W3C home > Mailing lists > Public > public-ws-addressing@w3.org > February 2006

Re: (possible) WS-RX use cases

From: Anish Karmarkar <Anish.Karmarkar@oracle.com>
Date: Mon, 06 Feb 2006 13:04:40 -0800
Message-ID: <43E7B9E8.4020000@oracle.com>
To: David Hull <dmh@tibco.com>
CC: "public-ws-addressing@w3.org" <public-ws-addressing@w3.org>

There is also another case:

   * I send you a message.
   * You don't ack it immediately, but instead just send an empty 202.
   * I send you another message
   * You send me WS-RX acks for the previous message. But the ack header 
does not acknowledge the current message.


David Hull wrote:
> In the case of WS-RX acks coming back in the HTTP response with any 
> application-level response going elsewhere, just which cases are we 
> considering?  I can think of at least two:
>    1. WS-RX ack of the HTTP request
>         * I send you a message.
>         * You send me back a WS-RX ack of that message with a 202.  You
>           might also send some other message somewhere, but I don't
>           think that's relevant here.
>    2. General WS-RX ack, for example
>         * I send you a message.
>         * You don't ack it immediately, but instead just send an empty 202.
>         * I send you another message
>         * You send me WS-RX acks for both messages.
> Case 1 seems almost pointless.  If all I need to know is that you got 
> the message, any HTTP response will do.
> Case 2 seems much more useful.  In this case the HTTP response (whatever 
> it is) means you got the message, while the WS-RX ack means something 
> else, e.g., you were able to forward it on and it reached its final 
> destination.
>  >From a SOAP MEP point of view I don't see much difference between 1 
> and 2 (except that 1 always expects a non-empty 202).  Case 2 can be 
> viewed as abuse of HTTP, particularly since 202 seems to be aimed at 
> conveying status of the particular HTTP response.  On the other hand, 
> one can argue that the sender is legitimately POSTing messages to be 
> delivered and the receiver is legitimately responding with status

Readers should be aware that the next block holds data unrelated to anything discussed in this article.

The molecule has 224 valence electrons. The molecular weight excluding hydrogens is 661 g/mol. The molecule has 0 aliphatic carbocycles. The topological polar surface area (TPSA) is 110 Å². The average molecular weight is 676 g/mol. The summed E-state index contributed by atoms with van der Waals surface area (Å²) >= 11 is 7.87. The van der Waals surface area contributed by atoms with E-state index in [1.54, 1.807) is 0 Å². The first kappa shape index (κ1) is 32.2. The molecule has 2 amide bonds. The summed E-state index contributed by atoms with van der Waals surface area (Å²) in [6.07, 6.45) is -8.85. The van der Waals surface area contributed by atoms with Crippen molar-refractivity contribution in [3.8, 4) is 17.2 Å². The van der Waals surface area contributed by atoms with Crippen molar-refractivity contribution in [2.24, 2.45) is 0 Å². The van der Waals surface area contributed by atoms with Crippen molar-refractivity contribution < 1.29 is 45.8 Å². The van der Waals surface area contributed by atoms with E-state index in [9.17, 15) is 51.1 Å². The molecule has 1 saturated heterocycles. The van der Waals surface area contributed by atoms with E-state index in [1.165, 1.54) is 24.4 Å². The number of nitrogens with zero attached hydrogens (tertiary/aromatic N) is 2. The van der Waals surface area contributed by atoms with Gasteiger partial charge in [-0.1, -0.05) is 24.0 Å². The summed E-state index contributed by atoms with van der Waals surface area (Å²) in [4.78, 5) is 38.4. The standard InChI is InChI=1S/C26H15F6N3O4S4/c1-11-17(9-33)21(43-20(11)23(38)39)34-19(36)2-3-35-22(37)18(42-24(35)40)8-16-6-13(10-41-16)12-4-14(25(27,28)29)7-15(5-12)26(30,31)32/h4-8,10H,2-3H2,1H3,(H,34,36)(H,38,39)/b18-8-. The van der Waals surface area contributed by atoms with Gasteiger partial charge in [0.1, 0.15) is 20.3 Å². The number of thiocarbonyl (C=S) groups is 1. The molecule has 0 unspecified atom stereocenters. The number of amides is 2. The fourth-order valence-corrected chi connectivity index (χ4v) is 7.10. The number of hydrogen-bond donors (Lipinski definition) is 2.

> information.  It really depends on how you view the flow, which is why I 
> tend to fall back to whether the wire-level behavior works.
> Actually, there's an interesting third option, a variant of the second.  
> Here's one possible example:
>     * I send you a message
>     * You send back an empty 202.
>     * I send you a request message
>     * You send back a response, with a 200.  That message also happens
>       to contain a WS-RX header with an ack for my first message.
> My personal feeling (at the moment) is that case 2 is not quite right, 
> because of the semantics defined for 202, but /would/ be alright (and in 
> line with case 3) if the acks had a 200 status.  This takes the view 
> that the acks are a SOAP-level response just like any other.  Whatever's 
> receiving and dispatching the response has to take this into account: It 
> might get back a 200 response that doesn't filter up to the 
> application.  Put another way, the various WS* headers may not all be 
> visible to the application, and given this, it's possible that there's 
> nothing left after they've been filtered out.
> The key question here in any case is, does the receiver of a message 
> know enough to handle it appropriately?  I'm particularly concerned 
> about non-empty 202 messages in this respect, and I'd like to see a bit 
> more detail about how they would be dispatched.
Received on Monday, 6 February 2006 21:05:04 UTC

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